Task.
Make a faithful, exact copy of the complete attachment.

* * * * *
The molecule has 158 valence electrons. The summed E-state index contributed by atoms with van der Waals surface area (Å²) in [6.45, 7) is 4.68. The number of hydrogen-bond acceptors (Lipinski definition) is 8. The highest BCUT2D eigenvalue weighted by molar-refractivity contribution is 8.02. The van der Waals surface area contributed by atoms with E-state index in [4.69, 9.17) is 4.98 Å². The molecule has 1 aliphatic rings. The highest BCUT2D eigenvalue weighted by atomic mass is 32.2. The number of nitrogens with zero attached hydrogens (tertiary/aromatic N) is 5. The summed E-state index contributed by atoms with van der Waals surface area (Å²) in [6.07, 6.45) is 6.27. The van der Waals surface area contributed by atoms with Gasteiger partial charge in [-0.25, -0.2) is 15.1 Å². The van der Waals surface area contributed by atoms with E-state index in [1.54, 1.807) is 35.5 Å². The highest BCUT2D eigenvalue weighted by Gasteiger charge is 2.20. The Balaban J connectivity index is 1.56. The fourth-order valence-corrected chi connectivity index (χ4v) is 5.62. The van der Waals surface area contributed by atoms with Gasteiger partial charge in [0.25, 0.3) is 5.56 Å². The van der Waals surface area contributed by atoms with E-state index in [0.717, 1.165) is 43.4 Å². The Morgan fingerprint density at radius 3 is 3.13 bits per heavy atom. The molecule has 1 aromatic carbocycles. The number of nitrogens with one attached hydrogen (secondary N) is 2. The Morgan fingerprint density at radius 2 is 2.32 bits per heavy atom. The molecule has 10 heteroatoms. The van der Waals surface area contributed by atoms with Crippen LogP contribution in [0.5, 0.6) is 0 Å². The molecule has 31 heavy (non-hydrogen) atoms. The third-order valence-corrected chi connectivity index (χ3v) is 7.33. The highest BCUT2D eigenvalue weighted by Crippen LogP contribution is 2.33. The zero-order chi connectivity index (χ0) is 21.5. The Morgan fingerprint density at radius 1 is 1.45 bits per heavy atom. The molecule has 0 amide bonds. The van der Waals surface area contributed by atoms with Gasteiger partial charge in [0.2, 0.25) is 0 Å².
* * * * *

The molecule has 158 valence electrons. The summed E-state index contributed by atoms with van der Waals surface area (Å²) in [6.45, 7) is 4.68. The number of hydrogen-bond acceptors (Lipinski definition) is 8. The highest BCUT2D eigenvalue weighted by molar-refractivity contribution is 8.02. The van der Waals surface area contributed by atoms with E-state index in [4.69, 9.17) is 4.98 Å². The molecule has 1 aliphatic rings. The highest BCUT2D eigenvalue weighted by atomic mass is 32.2. The number of nitrogens with zero attached hydrogens (tertiary/aromatic N) is 5. The summed E-state index contributed by atoms with van der Waals surface area (Å²) in [6.07, 6.45) is 6.27. The van der Waals surface area contributed by atoms with Gasteiger partial charge in [-0.25, -0.2) is 15.1 Å². The van der Waals surface area contributed by atoms with E-state index in [1.54, 1.807) is 35.5 Å². The highest BCUT2D eigenvalue weighted by Gasteiger charge is 2.20. The Balaban J connectivity index is 1.56. The fourth-order valence-corrected chi connectivity index (χ4v) is 5.62. The van der Waals surface area contributed by atoms with Gasteiger partial charge in [0.25, 0.3) is 5.56 Å². The van der Waals surface area contributed by atoms with E-state index in [0.717, 1.165) is 43.4 Å². The Morgan fingerprint density at radius 3 is 3.13 bits per heavy atom. The molecule has 1 aromatic carbocycles. The number of nitrogens with one attached hydrogen (secondary N) is 2. The Morgan fingerprint density at radius 2 is 2.32 bits per heavy atom. The molecule has 10 heteroatoms. The van der Waals surface area contributed by atoms with Crippen LogP contribution in [0.5, 0.6) is 0 Å². The molecule has 31 heavy (non-hydrogen) atoms. The third-order valence-corrected chi connectivity index (χ3v) is 7.33. The highest BCUT2D eigenvalue weighted by Crippen LogP contribution is 2.33. The zero-order chi connectivity index (χ0) is 21.5. The Morgan fingerprint density at radius 1 is 1.45 bits per heavy atom. The molecule has 0 amide bonds. The van der Waals surface area contributed by atoms with Gasteiger partial charge in [0.2, 0.25) is 0 Å².